With this background it will be possible to appreciate the real economic nature of interpositioning.
THE CONFLICT: THE COURTS' AND THE GOVERNMENT'S ANALYSES OF INTERPOSITIONING AND FRAUD
On the one side, the court decisions that culminated with Finnerty III (174) ruled that specialists' interpositioning was not a fraud in violation of Rule 10b-5.
183) At this point, the courts agreed that, in principle, interpositioning could be found to be a form of fraud because customers likely did not expect that their trades would not be getting the best price, when the rules of the exchanges spoke to the contrary.
The last judicial opinion on interpositioning came with the appeal of the Finnerty II decision to the Second Circuit, Finnerty 111.
220) The government similarly argued that interpositioning was a fraudulent scheme, and therefore a violation of Rule 10b-5 subsections (a) and (c).
Even before the issue went to the federal courts, the SEC found that interpositioning had violated Rule 10b-5, (222) Unfortunately, as these were settlement proceedings, (223) the SEC did not undertake much of a legal analysis of the situation.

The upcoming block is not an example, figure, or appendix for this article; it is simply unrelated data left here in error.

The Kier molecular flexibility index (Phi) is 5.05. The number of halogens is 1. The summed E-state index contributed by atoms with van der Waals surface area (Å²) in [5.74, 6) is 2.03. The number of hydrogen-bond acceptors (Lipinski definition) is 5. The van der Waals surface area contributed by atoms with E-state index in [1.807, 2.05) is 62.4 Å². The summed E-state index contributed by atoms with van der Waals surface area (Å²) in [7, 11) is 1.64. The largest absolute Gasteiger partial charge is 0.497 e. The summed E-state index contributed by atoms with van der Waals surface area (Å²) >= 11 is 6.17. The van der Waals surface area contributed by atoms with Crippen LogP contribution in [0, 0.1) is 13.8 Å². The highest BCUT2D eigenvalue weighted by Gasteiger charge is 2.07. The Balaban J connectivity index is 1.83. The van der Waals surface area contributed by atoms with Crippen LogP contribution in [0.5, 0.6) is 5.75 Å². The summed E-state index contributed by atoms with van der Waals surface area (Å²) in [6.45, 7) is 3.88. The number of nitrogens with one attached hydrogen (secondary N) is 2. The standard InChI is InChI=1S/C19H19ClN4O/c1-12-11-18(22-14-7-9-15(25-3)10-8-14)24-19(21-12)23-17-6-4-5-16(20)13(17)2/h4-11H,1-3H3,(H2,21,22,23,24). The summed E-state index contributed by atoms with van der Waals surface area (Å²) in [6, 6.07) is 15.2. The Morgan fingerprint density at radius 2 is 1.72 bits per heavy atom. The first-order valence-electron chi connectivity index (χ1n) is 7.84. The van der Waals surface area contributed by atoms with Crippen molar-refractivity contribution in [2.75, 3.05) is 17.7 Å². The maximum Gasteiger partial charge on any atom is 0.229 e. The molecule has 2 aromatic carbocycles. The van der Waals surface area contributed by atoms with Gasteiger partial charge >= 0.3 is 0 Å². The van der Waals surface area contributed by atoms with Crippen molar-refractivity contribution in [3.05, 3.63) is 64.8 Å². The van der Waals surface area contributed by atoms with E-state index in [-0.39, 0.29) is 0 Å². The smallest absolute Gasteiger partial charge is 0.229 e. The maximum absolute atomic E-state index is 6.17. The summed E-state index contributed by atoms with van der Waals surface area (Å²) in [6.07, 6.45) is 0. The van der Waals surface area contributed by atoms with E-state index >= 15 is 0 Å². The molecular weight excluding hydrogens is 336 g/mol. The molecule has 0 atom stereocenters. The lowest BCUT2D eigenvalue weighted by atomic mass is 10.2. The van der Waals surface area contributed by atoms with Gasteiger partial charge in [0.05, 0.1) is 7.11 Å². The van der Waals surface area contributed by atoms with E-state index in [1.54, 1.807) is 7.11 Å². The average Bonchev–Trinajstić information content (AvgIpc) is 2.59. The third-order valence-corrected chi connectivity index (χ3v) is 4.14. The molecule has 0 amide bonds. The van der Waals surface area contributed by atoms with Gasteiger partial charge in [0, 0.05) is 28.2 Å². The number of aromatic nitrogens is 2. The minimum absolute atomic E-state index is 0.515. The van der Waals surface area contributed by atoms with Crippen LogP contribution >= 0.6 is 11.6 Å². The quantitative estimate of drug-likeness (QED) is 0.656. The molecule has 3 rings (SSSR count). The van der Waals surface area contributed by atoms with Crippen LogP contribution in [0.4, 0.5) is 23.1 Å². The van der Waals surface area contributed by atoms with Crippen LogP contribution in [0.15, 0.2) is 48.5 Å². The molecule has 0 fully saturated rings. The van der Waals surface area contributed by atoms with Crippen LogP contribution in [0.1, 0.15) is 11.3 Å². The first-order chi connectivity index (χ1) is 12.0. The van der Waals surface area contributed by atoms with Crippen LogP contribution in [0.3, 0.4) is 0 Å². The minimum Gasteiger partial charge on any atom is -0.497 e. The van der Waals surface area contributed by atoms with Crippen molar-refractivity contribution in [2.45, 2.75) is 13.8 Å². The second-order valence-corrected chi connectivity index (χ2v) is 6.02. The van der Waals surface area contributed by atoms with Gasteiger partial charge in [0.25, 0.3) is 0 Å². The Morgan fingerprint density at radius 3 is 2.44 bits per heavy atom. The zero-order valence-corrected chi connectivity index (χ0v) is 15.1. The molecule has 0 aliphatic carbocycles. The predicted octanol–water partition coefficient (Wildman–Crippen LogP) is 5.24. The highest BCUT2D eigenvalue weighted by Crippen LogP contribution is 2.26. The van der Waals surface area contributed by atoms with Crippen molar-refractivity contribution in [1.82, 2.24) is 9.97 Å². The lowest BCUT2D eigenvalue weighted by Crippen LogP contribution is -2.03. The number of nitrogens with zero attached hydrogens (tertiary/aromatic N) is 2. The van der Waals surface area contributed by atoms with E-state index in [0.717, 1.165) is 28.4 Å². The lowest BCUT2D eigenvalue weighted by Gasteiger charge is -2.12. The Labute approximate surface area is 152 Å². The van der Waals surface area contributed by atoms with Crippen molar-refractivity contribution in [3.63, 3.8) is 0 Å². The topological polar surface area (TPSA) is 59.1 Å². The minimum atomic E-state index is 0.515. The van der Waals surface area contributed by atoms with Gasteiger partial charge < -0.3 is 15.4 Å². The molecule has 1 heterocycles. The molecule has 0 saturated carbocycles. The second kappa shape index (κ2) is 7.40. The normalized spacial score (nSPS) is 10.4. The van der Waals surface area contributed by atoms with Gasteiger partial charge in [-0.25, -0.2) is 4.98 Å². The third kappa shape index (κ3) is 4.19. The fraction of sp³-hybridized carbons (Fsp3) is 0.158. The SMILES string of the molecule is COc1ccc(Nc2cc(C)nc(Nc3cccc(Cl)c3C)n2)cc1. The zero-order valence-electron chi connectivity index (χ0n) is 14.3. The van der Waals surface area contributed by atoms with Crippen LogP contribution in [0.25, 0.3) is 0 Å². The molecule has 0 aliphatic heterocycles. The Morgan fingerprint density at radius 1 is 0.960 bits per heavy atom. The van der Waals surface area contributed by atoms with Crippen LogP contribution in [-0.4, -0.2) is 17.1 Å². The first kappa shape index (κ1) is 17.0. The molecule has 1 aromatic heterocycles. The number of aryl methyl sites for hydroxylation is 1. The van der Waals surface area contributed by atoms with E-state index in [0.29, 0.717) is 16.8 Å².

A student note predating the interpositioning prosecutions states that when a specialist is trading on behalf of a customer, she has a fiduciary duty to that customer.
Finally, in an ongoing class action against specialists, the Southern District of New York suggested that knowledge by specialist firms of their employees' interpositioning was sufficient to show scienter on the part of the firms.
Interpositioning has been called arbitrage, (252) and arbitrage is generally a good thing.
One might argue that specialists have always understood that part of their income to be interpositioning income and that indeed this is what makes a firm agree to such an arrangement with an exchange.
294) This way, either there would be no interposition, or the customers would be able to take into account the interpositioning and make bids and offers that at least took interpositioning into account.